Linda Hasenfratz (far right) and the family of Lynda Shaw surround a photo of the third year Engineering student who died in 1990.
Western Engineering News | March 9, 2017
On the day after International Women’s Day, Western Engineering remembered the life of Lynda Shaw and the stolen promise of her future contributions. An entire generation may not remember the Lynda Shaw story which unfolded in the spring of 1990. Western Engineering is proud to keep her memory alive with an annual award for a deserving Mechanical Engineering undergraduate student and an annual Memorial Lecture Series. It is the Faculty of Engineering’s hope that these lectures and the award will inspire and motivate excellence in the engineering and scientific community. This year Western Engineering was pleased to welcome Linda Hasenfratz, BSc’89 (Chemistry), EMBA’97, the Chief Executive Officer of Linamar Corporation, a six billion dollar international corporation.
“Although I didn’t know Lynda Shaw, I feel like we had a lot in common,” said Hasenfratz to the crowd of faculty, students, staff and community members. “We both attended Western at the same time; we were both women in scientific areas of study when the incidence of that was not very common.”
After working her way up from the ground floor, Hasenfratz became CEO of Linamar in 2002. As a Western alumna, she continues to support her alma mater by serving on the advisory board for Ivey Business School. She has won countless awards including the National Ernst & Young Entrepreneur of the Year Award, the International Distinguished Entrepreneur award, and in 2016 was inducted into the Canadian Business Hall of Fame.
Hasenfratz spoke of the ability of Linamar Corporation, a diverse manufacturing company, to prosper amid fluctuating economic times. “Our prosperity is based on three things,” she explained. “Competitiveness, our ability to capture opportunity, and the culture we have created and nurtured.”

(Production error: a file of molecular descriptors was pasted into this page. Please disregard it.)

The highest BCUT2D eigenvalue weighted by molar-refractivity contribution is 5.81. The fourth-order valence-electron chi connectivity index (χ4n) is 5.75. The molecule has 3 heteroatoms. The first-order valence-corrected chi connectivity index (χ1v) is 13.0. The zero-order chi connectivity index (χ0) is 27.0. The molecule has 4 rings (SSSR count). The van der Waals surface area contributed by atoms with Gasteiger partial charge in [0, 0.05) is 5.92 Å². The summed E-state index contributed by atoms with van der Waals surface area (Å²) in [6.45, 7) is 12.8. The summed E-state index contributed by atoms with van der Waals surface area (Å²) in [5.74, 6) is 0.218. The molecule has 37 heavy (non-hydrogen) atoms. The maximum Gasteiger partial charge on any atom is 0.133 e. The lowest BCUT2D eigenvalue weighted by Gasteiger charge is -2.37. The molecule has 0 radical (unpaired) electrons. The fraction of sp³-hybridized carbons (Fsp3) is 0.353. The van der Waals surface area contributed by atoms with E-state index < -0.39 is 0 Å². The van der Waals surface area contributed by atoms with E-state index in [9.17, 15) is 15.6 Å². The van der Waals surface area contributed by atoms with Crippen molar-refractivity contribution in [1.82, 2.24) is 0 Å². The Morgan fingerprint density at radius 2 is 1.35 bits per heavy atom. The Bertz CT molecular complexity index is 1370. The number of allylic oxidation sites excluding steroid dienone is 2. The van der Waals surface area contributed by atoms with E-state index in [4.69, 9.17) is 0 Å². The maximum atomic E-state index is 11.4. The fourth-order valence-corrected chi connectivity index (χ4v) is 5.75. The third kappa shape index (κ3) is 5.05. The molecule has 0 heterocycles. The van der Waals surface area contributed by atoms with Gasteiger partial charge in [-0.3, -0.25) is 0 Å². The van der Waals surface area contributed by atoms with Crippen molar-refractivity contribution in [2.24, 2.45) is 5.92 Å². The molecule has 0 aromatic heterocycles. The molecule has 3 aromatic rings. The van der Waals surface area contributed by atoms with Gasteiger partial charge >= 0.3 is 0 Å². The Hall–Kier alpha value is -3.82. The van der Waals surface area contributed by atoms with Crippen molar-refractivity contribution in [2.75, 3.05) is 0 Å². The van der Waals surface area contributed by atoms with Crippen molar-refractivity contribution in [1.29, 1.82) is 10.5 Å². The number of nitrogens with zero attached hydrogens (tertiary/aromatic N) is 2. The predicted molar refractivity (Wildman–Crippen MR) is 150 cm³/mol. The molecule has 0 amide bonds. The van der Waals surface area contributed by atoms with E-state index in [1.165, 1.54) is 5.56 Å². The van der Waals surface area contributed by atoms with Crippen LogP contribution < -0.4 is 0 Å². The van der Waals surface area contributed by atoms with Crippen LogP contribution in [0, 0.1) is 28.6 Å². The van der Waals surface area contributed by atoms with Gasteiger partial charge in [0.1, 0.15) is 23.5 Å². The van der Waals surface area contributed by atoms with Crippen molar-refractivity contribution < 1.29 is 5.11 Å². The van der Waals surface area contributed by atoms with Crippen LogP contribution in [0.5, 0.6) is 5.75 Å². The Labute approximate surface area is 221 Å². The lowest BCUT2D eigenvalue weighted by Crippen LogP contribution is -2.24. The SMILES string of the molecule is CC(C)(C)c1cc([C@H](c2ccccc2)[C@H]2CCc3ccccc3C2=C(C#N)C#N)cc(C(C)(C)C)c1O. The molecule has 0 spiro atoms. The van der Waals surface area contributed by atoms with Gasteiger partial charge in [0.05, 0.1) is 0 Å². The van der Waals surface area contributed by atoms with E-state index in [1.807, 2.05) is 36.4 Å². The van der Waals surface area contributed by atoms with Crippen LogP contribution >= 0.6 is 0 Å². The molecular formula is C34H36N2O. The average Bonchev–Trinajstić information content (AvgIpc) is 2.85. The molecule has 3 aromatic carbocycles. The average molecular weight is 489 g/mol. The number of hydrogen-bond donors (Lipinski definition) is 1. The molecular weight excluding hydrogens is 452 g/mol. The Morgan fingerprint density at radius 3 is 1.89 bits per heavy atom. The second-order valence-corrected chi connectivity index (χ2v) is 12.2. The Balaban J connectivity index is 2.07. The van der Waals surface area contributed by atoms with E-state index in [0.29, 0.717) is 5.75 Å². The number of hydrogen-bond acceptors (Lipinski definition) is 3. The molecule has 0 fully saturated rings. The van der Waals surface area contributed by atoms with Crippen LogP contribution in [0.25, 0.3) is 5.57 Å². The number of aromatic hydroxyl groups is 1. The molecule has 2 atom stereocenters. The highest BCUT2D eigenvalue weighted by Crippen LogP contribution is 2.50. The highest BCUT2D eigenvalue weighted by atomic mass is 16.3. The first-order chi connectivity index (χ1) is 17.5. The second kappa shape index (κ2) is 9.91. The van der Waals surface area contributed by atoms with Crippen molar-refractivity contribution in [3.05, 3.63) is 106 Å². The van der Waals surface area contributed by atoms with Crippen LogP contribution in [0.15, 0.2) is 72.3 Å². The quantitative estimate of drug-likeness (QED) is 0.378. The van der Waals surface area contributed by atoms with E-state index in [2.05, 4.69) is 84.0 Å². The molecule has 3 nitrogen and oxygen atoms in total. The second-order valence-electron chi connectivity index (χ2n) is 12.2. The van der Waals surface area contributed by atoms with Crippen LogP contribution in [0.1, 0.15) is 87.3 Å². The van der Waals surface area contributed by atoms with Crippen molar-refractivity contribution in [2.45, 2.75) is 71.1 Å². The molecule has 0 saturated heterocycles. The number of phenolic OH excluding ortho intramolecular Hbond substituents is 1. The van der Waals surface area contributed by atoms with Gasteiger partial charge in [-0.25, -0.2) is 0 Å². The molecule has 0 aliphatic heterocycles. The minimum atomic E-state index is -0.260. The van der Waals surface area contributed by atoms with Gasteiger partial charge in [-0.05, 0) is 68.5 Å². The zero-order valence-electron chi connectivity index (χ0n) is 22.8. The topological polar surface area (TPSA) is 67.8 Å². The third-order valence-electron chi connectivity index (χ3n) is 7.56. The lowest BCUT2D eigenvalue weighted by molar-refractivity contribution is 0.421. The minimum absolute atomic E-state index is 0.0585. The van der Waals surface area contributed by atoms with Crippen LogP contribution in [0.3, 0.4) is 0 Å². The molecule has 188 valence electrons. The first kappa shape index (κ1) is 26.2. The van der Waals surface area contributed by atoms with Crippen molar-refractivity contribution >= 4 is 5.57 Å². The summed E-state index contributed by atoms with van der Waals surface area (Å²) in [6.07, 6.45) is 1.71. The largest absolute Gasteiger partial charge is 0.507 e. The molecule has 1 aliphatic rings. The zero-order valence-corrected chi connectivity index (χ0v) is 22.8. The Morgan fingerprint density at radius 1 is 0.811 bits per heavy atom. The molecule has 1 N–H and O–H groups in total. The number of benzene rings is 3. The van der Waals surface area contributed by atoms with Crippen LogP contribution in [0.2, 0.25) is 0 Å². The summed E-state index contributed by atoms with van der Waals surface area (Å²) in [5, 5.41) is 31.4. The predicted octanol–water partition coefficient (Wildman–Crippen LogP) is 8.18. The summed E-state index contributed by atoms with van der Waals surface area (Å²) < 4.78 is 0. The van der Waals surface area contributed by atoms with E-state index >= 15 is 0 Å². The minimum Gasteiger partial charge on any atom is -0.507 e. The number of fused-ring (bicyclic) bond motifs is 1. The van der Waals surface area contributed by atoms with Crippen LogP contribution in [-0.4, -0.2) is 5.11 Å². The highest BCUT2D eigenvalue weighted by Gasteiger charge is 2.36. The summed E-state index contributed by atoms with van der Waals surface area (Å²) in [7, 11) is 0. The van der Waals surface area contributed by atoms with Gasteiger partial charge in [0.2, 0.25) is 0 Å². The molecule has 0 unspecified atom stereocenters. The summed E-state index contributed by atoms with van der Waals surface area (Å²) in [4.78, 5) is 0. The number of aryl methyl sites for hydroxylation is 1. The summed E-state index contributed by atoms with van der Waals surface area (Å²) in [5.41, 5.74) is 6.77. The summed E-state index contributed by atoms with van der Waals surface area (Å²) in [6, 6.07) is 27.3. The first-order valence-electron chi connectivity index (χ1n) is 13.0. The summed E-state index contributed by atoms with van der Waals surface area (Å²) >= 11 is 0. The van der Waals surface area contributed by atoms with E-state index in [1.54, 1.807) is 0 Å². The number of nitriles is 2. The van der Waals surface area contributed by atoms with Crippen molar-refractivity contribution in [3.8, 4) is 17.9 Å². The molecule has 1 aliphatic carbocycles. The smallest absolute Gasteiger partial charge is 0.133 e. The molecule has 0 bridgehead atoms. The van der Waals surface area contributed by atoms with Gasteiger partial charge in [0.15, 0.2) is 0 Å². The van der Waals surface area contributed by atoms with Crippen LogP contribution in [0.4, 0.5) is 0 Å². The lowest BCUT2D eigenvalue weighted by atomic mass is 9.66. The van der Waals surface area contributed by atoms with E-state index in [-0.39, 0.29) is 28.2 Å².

The idea of capturing opportunity, and the notion of innovation, rang true in a room full of future entrepreneurs and engineers. “Innovation shows up in a lot of places in companies,” she said. “In the products we design, in the processes we develop to make those products, and in the development of new materials to enhance those product designs or processes.”
She explained that many companies do not achieve success because they don’t continue to innovate or because of missed opportunities: “We can’t predict the future, but we can educate ourselves and be deeply knowledgeable,” she said. “[We can] develop strategies that don’t bet on one future but instead will create success in a variety of scenarios.”
The future was most likely on the mind of the students in the room who gave Hasenfratz their undivided attention. She was quick to congratulate them for choosing Western Engineering and point out the importance of work integrated learning. “All universities should be incorporating work integrated learning,” she explained. “Co-ops and internships are a necessary part of education.”
Hasenfratz affirmed that this is an exciting time to be in technology and particularly, in this part of the country. She cited the incredible ecosystem of technology that exists right here in southern Ontario. “We are the second largest technology cluster,” she said. “We have the second highest density of tech startups in the world.”
As she neared the end of her presentation, and prepared to take questions from the audience, she reminded the future engineers in the crowd that they made a good career choice: “The world of tomorrow will be shaped by the technology students of today.”
For more information on Linda Hasenfratz and Linamar Corporation click here.
To learn more about Lynda Shaw and the Lynda Shaw Memorial Distinguished Lecture Series click here.